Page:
People in STEAM (science, tech, engineering, arts, and math) are blazing trails—both people from history and in the world today. We want more people to know about these people and their excellent but often under-promoted work, including children (and adults!) who might dream of careers in STEAM fields!
That is the goal of our new “living” Historic STEAM Heroes Lifeology card deck!
Each month, we feature a new person from history in this living digital card deck. These people often faced adversity and overcame obstacles to become the STEAM heroes that they are today! Have someone from history that you would like to nominate? Help us curate examples of historic steam heroes from around the world—not just Western culture. You can nominate here.
Keep reading to learn about the woman featured for the month of January!
Maria Sibylla Merian is featured in our Historic STEAM Heroes course.
Maria Sibylla Merian was a naturalist and scientific illustrator. She is credited with creating the first drawings and water-color paintings of several insects and plants. Her observations and drawings of insects’ life cycles helped dispel that bugs emerged spontaneously from mud. Keep reading to learn more about this STEAM Hero from history.
Maria Sibylla Merian
(April 2, 1647, Free City of Frankfurt to January 13, 1717, Amsterdam, Netherlands)
From a young age, Maria Sibylla Merian collected insects. She was particularly interested in silkworms. Merian was born to a family of printers, which provided her with contacts and training that others did not have the opportunity for. She was fortunate as she grew up and her desire to study insects (both near and far) grew bigger; she had the access to training and materials that she needed. Merian was also literate in German during a time that women were often not educated. Again, in this regard she was rather fortunate.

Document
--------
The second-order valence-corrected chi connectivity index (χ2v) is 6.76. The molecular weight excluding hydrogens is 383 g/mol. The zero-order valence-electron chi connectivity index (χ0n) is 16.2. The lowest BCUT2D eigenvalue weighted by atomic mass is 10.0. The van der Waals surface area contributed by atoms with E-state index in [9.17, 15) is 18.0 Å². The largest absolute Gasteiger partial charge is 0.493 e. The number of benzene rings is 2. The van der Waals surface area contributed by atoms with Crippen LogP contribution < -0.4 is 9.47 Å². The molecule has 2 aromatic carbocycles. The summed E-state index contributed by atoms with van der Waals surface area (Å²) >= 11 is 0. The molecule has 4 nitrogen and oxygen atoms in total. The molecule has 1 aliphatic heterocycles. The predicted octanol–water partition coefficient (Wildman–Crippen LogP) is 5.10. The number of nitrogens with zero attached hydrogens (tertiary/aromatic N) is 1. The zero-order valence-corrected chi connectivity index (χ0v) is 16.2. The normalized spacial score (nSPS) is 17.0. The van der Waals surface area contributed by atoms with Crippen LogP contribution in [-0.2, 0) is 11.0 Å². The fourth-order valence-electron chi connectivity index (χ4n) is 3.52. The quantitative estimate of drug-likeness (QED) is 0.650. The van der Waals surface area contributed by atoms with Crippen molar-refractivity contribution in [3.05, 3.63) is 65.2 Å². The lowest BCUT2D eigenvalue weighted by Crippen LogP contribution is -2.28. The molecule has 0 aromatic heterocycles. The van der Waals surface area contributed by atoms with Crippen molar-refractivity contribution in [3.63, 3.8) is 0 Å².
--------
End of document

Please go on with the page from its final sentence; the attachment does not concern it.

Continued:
Merian spent most of her life in Amsterdam, and she made a living from science. She made significant contributions to the fields of biology and ecology—although ecology was not formally a field of study, yet. Through her observations and her drawings, Merian described what we now know as food chains and how certain species were clustered together in what we now call an ecological community. She chose to illustrate the relationships between insects, plants, and their surroundings instead of just one at a time on a blank background.
Maria Sibylla Merian (1647-1717), Public domain, via Wikimedia Commons
During Merian’s upbringing, people believed that insects spontaneously appeared from mud. Little else was known about them. Merian was one of the first European naturalists to observe insects and describe what their life cycles were actually like—and surprise! They did not come about spontaneously from mud. Instead, she documented the process of metamorphosis and the plants which insects chose for their transformations. She illustrated the life cycles of 186 insect species. Her 2nd collection of engravings was the life cycle of a butterfly from a caterpillar.
During a time when usually only wealthy men went on scientific expeditions, Merian took several. She used the money she made from her scientific illustrations to fund these research trips. Her most notable trip is to tropical Surinam (now Suriname) in South America. She and her youngest daughter made this 2-year trip, and she published the book “Insects of Surinam.”
Members of all-male academic and scientific societies bought and discussed Merian’s books. Ironically, she could not join. Merian taught an all-female scientific illustration class, which was the only one of its kind in Europe during her lifetime.
I do want to reiterate that Merian was a bit privileged in her upbringing, which helped her become the noteworthy contributor to STEAM that she is today. I also want to note that Merian used slaves during her time in Surinam. Although she acknowledged their contributions to her work, she was no abolitionist!
Nonetheless, Merian is considered one of the most influential naturalist-artists of all time. We owe the discovery of nine species of butterflies, two species of beetles, and six kinds of plants to Merian. Her combined love of art and science, and making them one, lives on today!
Read more about Maria Sibylla Merian:
About Maria Sibylla Merian (1647-1717)
Art, Ecology and Maria Sibylla Merian | ArtPlantae Today
Flora, fauna and fortitude: the extraordinary mission of Maria Sibylla Merian | Art and design | The Guardian
Maria Sibylla Merian, The Woman Who Made Science Beautiful – The Atlantic